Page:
The 25 students split into two teams, each wearing neon orange shirts, as they lined up against the walls of the George Young Community Center in Jamesport. With a lone finger pressed against the wall, the kids anxiously waited for the counselors to signal the start.
As the whistle blew, the kids sprinted toward the center, grabbing a ball and eagerly chucking them at one another in a fast-paced game of dodgeball that filled the room with gleeful squeals and screams of “you’re out!”
It was the final day of the Iguana Camp, a week-long camp for low-income members of the Town of Riverhead’s Hispanic community. The camp, which ran from Aug. 17 to Aug. 21, had 26 children ages six to 11 participate this year — the camp’s fourth year.
Sister Margaret Smyth of the North Fork Spanish Apostolate said that children for the program are selected based on recommendations she receives from community members, such as therapists and school social workers.
“We look for children who really don’t seem to have many resources in their life,” she said. “There are children in the Town of Riverhead where the parents go to work and they are literally home inside a house all day long, every single day. So we look for children, who for various reasons … this would be a great opportunity for them to get away and have a different experience and have a little sense of being out and freer in their lives.”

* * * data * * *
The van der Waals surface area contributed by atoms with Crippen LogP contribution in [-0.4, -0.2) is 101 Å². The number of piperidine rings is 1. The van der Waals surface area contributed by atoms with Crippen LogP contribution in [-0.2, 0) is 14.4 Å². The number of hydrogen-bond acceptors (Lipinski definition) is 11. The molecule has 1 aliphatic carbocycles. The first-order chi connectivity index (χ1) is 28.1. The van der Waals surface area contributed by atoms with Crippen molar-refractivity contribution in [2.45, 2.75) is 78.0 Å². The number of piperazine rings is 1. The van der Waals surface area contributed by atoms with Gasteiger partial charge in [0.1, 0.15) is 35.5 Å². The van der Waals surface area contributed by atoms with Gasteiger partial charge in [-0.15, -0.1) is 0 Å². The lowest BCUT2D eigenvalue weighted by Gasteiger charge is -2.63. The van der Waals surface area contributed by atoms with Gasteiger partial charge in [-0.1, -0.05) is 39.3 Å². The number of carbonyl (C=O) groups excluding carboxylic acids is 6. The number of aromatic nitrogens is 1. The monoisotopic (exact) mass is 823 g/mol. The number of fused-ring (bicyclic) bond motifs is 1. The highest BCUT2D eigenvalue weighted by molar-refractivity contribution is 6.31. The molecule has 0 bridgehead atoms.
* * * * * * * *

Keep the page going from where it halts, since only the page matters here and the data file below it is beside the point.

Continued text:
The children spend time each day at the Jamesport campsite, as well as participate in an extra curricular activity.
Trips range from a visit to the movies, to Splish Splash and Stotzky Park. On Thursday, the kids visited Safari Adventure in Riverhead. On Friday, the campers planned a last-minute trip to the movies after rain forced a day at the Country Fair to be cancelled.
“We go on trips on the bus!” said Bryan Gonzales, 9, of his favorite part of the camp, excitedly adding that Splish Splash was the best trip of the week.
“My favorite part is when we play,” added Kaylee Thomas, 8, adding that Friday’s dodgeball game was her favorite, something 8-year-old Nereida Cortez seconded.
Kaylee also showed off the string bracelets she made that week, explaining that crafting jewelry was another favorite camp activity.
Camp Supervisor Rosaleigh Horton described the children as thankful and said they look forward to attending the camp each year. She said it’s a different vibe among the campers compared to the Town of Riverhead Recreation Camp she also works at that runs for six weeks before the Iguana Camp.
“The other campers, they do have a lot of things … so they’re not as appreciative of going to the movies or going to Great Adventure,” she said. “When we take these kids, they’ve never been to Splish Splash until we’ve taken them, they don’t have season passes. It’s just different. It’s a whole different breed of kids. It makes you feel really good.”
In addition to taking the children on daily trips, the camp has a bus that picks campers up near their home and drops them off after the day ends, said Ray Coyne, the recreation department superintendent.
“One of the kids was sick, but the mom doesn’t have a car — she can’t pick her up or drive her home — so we had the bus driver take the girl home,” he said.
Mr. Coyne said the length of the camp depends on how much money the department has as well as the availability of staff. So far, the camp has been held for one or two weeks at a time.
“The camp is rewarding,” Ms. Horton said. “It’s lovely to be able to touch the lives of children who truly and wholeheartedly appreciate a week of fun.”
Photo Caption 1: Children at Iguana Camp participate in Friday’s game of dodgeball (Credit: Nicole Smith).